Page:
Their life was spent on tour. Süheyl and Behzat, both of whom followed in their father's footsteps, were even born on tour. When every play in which they appeared was a bigger box office success than the last the entire team pulled together to take the theater to new locations. 'Hastane mi Kestane mi' and 'Cibali Karakolu' were perennial audience favorites. And when Turkey's private channels first started broadcasting, most of the plays that had brought the house down with laughter were also shown on TV where they again earned the highest ratings. Veteran actor and playwright Refik Erduran has dubbed Nejat Uygur, “a world-class genius of the surreal.” But beyond the opinions of the professionals, it was the interest of the audience and the standing ovations that convinced Uygur he  was on the right track. And he has never failed to point out in every interview that he derives his energy from his audience and their applause was all he ever needed.

The Nejat Uygur Theater has more than a few highly acclaimed plays under its belt. A past master at judging audience response, Uygur was a virtual mirror of the working class man who risks his all in the play, 'The National Lottery is My Last Chance'. And 'Dynasty', a comedy based on the relationship between two men, one an ordinary bloke, the other an aristocrat with credentials going back to the Ottoman palace, amuses with its comic contradictions. Changing costumes and identity in every new play, in 'Minti, Minti' Uygur played the role of a mentally ill man trying to pass himself off as a child to the people in the building where he has taken up residence. Thanks in part to his 'mignon'-like appearance perhaps, Uygur carried off the role of the child with conviction. Indeed there is hardly a role that man with the boyish build did not rise to over the years. And while he always made people laugh, there were times when the audience couldn't hold back the tears either. At the end of “The Soldier Who Grew Flowers in His Helmet”, for example, even who have been laughing uproariously from the start have a lump in their throats by the end. This is a process engendered naturally by the play's dramatic structure. For dramatic effect Uygur will occasionally create a deliberate emotional ebb and flow, for he is well aware that sudden fluctuations of feeling are what put people in touch with themselves and enable them, relatively speaking at least, to briefly suspend reality. So much so that he believes it is his responsibility to make it happen in real life as well. That is why he tries to bring theater to people in different venues, creating a stage for himself wherever he can, be it at a school or in a prison. Every venue he can transform into a stage brings him that much closer to people.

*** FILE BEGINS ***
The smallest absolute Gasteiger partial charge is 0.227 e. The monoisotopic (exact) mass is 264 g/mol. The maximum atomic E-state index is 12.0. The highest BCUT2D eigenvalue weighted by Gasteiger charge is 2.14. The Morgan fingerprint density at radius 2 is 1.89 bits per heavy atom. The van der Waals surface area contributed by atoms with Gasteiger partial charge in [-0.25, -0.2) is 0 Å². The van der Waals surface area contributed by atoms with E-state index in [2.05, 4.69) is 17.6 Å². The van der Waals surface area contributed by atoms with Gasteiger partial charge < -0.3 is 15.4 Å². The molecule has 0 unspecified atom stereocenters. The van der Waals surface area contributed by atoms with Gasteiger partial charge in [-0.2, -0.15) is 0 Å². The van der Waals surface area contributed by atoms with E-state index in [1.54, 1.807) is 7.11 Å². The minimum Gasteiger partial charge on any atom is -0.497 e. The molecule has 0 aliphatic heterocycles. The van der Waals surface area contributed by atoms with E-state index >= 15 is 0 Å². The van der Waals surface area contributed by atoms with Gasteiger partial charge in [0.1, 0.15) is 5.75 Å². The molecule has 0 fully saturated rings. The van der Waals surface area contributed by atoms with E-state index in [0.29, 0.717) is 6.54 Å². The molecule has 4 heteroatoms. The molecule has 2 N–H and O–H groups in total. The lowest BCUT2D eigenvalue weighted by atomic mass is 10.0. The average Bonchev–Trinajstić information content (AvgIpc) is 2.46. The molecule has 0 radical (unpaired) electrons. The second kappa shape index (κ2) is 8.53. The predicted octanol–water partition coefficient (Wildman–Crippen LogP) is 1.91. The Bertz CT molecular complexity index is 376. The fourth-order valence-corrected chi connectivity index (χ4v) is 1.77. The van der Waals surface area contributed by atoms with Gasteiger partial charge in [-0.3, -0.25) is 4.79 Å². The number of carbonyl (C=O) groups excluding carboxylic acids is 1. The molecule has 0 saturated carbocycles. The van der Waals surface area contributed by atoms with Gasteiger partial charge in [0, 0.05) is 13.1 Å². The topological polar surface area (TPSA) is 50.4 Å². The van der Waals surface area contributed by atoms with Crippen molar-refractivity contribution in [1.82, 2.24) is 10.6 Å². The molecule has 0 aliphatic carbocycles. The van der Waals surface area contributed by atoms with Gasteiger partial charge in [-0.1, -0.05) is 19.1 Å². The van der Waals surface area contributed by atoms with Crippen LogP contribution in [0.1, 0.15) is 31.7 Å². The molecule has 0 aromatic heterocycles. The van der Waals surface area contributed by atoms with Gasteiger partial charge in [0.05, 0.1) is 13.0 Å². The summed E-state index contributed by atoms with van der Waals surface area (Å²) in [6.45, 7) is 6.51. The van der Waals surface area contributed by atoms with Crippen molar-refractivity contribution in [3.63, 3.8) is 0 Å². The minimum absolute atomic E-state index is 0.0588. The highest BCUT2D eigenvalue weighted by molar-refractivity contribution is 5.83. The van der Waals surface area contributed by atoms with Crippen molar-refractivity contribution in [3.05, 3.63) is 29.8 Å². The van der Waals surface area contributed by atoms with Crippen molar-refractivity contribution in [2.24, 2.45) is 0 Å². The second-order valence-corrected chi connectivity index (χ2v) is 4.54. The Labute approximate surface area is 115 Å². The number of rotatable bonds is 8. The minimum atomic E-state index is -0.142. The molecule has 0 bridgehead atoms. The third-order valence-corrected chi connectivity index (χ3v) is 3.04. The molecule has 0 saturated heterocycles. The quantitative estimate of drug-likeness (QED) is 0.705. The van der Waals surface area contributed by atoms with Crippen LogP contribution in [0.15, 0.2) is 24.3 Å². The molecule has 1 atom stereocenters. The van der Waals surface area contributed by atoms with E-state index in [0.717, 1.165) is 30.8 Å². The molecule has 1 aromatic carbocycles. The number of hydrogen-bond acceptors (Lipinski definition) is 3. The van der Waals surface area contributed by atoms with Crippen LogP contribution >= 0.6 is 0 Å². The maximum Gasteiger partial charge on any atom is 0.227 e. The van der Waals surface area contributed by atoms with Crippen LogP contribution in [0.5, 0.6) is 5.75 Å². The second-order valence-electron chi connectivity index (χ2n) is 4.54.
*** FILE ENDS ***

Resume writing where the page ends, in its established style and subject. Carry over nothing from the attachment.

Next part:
Uygur is so busy with the theater that he rarely has time to make a film. Following a handful of films in the 1970's, he finally appeared in 'Vizontele Tuuba'da Hacı Zübeyir' in 2004. Those who find him hilarious on stage were not disappointed by his performance on screen. While the film raised hopes that we might see Uygur more frequently on screen, he himself wasn't interested, as is evidenced by the fact that he stayed away from the cinema again until his most recent appearance in 'White Angel'. A 2007 production and Mahsun Kırmızıgül's first attempt at directing, 'White Angel' is a film in which Uygur plays a Korean War vet. “This film was very important for me,” he says. “I really liked the script and it was great working with the cast. The director who asked me to be in the film is like a son to me anyway. It was great working with him…”
Impatiently awaited by cinema buffs, 'White Angel', is coming to theaters on 16 November. Expectations are that it will be much talked about for its music as well.

While eagerly awaiting the film gala, actor Nejat Uygur was suddenly taken ill last month and rushed to hospital. As his condition continues to improve, Uygur has turned his hospital room into a stage where he quells his longing for the theater by drawing every visitor into a play in progress. It looks as if he'll be keeping us in stitches for a long time to come. And that's what we're all hoping from the bottom of our hearts.

We would like to thank Beşiktaş Cultural Center and TÜRVAK.